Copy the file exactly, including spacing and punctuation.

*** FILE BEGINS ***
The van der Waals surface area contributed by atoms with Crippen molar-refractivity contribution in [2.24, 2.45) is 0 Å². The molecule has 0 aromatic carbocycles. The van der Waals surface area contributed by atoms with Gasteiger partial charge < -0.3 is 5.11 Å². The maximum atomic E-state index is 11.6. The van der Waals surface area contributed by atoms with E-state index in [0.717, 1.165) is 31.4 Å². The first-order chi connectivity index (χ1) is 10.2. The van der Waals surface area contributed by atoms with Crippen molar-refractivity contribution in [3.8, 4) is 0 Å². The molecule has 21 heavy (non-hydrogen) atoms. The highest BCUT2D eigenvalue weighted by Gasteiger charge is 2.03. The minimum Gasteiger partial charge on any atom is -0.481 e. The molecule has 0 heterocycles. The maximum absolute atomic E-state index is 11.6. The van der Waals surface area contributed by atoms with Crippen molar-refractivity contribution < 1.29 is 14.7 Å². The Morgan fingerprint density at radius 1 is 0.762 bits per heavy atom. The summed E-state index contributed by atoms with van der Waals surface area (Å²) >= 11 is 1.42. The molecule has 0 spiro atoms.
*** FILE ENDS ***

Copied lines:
The van der Waals surface area contributed by atoms with Crippen molar-refractivity contribution in [2.24, 2.45) is 0 Å². The molecule has 0 aromatic carbocycles. The van der Waals surface area contributed by atoms with Gasteiger partial charge < -0.3 is 5.11 Å². The maximum atomic E-state index is 11.6. The van der Waals surface area contributed by atoms with E-state index in [0.717, 1.165) is 31.4 Å². The first-order chi connectivity index (χ1) is 10.2. The van der Waals surface area contributed by atoms with Crippen molar-refractivity contribution in [3.8, 4) is 0 Å². The molecule has 21 heavy (non-hydrogen) atoms. The highest BCUT2D eigenvalue weighted by Gasteiger charge is 2.03. The minimum Gasteiger partial charge on any atom is -0.481 e. The molecule has 0 heterocycles. The maximum absolute atomic E-state index is 11.6. The van der Waals surface area contributed by atoms with Crippen molar-refractivity contribution < 1.29 is 14.7 Å². The Morgan fingerprint density at radius 1 is 0.762 bits per heavy atom. The summed E-state index contributed by atoms with van der Waals surface area (Å²) >= 11 is 1.42. The molecule has 0 spiro atoms.